" What does B-stroke-78352 mean to you? "
— Michael Palin, Brazil

MRQE Top Critic

Lara Croft Tomb Raider: The Cradle of Life

Lara punches a shark, rides a motorcycle on the Great Wall of China, and dives off a skyscraper —Matt Anderson (review...)

Jolie fits nicely into Lara Croft's boots

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I have an unexplainable affinity for Adam Sandler movies. His exaggerated yet sincere kindness is occasionally broken by bursts of anger and meanness, like a gentle dog who’s been whipped once too often. Something in that schtick of his really brings out the high-school adolescent in me and makes me laugh.

Sandler’s best movies haven’t been great, but they’ve been funny and they’ve been solidly made. Big Daddy doesn’t measure up. Maybe the country’s overreaction to The Waterboy has left Sandler fans all laughed out. Maybe it’s the fact that Tim Herlihy, his long-time friend and writer, didn’t write the screenplay.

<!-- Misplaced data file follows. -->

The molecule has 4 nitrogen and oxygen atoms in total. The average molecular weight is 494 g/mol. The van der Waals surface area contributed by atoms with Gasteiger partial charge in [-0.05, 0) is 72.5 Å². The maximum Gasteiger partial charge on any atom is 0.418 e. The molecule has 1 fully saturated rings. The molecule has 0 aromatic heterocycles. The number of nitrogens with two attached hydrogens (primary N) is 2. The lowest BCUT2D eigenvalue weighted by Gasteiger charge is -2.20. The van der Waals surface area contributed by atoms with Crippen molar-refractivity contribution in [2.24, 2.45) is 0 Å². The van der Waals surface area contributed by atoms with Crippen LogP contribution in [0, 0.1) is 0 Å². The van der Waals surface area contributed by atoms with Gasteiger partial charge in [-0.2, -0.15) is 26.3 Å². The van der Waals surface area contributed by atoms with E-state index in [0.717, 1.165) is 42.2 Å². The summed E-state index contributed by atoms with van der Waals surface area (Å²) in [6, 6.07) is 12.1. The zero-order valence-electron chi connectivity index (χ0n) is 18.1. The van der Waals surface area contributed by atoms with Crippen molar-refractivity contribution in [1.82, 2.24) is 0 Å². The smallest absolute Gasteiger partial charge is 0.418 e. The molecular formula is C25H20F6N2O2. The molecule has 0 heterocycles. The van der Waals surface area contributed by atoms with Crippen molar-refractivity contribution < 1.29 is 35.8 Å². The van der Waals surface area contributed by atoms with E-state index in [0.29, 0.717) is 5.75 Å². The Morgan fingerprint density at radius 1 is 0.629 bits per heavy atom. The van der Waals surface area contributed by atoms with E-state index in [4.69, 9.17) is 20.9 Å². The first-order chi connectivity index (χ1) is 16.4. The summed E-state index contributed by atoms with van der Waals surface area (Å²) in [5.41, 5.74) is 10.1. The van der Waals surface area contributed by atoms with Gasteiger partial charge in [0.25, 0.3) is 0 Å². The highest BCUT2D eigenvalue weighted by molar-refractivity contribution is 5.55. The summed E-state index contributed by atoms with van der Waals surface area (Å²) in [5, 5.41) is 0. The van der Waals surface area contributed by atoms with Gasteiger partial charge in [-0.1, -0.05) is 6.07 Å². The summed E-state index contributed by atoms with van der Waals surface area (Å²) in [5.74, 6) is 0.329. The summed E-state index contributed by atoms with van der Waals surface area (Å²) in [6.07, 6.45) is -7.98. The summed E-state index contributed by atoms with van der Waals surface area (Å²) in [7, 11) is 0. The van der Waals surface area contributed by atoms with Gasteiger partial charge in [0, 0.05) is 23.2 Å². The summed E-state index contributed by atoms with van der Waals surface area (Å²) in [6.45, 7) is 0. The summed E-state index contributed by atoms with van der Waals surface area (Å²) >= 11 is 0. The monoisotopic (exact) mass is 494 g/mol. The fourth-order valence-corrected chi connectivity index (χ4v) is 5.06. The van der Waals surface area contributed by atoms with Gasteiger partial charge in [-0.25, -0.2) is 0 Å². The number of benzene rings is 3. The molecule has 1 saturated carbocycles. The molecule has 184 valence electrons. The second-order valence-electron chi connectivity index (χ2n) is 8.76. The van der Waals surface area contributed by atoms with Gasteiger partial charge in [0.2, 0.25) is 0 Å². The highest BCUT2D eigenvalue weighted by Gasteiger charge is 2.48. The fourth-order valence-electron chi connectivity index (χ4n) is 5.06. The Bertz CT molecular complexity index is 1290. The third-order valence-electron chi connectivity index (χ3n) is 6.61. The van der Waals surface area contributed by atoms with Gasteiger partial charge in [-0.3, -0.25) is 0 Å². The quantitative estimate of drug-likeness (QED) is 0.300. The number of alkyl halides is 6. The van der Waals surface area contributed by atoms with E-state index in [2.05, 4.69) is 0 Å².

I thought The Wedding Singer proved that Sandler’s style was being refined, developed, and deepened. In it, the man-boy character he plays almost grows up. Big Daddy tries to accomplish the same thing, this time giving Sandler parental responsibilities. But instead of making Sandler look like a grown-up, showing him on-screen with a 5-year old just reminds us how close the two actually are.

I still enjoyed myself at Big Daddy, but I didn’t leave the theater marveling at how Sandler is able to make me laugh every time. Either he’s losing his touch or I’m getting acclimated to his style of comedy. Let’s hope his next movie lets him evolve, and let’s hope Tim Herlihy writes it.